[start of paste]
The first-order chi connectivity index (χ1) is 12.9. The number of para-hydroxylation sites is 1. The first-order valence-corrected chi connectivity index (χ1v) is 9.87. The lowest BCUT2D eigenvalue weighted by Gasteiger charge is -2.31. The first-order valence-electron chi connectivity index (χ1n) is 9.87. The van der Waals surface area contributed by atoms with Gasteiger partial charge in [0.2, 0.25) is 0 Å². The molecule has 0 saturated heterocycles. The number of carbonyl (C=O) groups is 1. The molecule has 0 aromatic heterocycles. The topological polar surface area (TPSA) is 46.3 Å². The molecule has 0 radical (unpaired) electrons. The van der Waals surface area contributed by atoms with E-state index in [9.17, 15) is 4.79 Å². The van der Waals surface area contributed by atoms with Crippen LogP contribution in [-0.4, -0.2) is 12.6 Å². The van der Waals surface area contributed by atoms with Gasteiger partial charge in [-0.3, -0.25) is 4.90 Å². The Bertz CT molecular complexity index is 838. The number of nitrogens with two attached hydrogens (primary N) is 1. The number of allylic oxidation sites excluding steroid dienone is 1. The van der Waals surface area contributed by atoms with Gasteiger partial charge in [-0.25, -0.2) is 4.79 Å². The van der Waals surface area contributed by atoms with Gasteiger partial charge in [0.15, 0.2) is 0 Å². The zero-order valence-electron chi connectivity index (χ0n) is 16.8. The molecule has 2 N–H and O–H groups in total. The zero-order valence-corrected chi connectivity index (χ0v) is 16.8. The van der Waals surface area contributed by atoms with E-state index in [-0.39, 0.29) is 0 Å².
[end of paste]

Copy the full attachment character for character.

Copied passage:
The first-order chi connectivity index (χ1) is 12.9. The number of para-hydroxylation sites is 1. The first-order valence-corrected chi connectivity index (χ1v) is 9.87. The lowest BCUT2D eigenvalue weighted by Gasteiger charge is -2.31. The first-order valence-electron chi connectivity index (χ1n) is 9.87. The van der Waals surface area contributed by atoms with Gasteiger partial charge in [0.2, 0.25) is 0 Å². The molecule has 0 saturated heterocycles. The number of carbonyl (C=O) groups is 1. The molecule has 0 aromatic heterocycles. The topological polar surface area (TPSA) is 46.3 Å². The molecule has 0 radical (unpaired) electrons. The van der Waals surface area contributed by atoms with E-state index in [9.17, 15) is 4.79 Å². The van der Waals surface area contributed by atoms with Crippen LogP contribution in [-0.4, -0.2) is 12.6 Å². The van der Waals surface area contributed by atoms with Gasteiger partial charge in [-0.3, -0.25) is 4.90 Å². The Bertz CT molecular complexity index is 838. The number of nitrogens with two attached hydrogens (primary N) is 1. The number of allylic oxidation sites excluding steroid dienone is 1. The van der Waals surface area contributed by atoms with Gasteiger partial charge in [-0.25, -0.2) is 4.79 Å². The van der Waals surface area contributed by atoms with Gasteiger partial charge in [0.15, 0.2) is 0 Å². The zero-order valence-electron chi connectivity index (χ0n) is 16.8. The molecule has 2 N–H and O–H groups in total. The zero-order valence-corrected chi connectivity index (χ0v) is 16.8. The van der Waals surface area contributed by atoms with E-state index in [-0.39, 0.29) is 0 Å².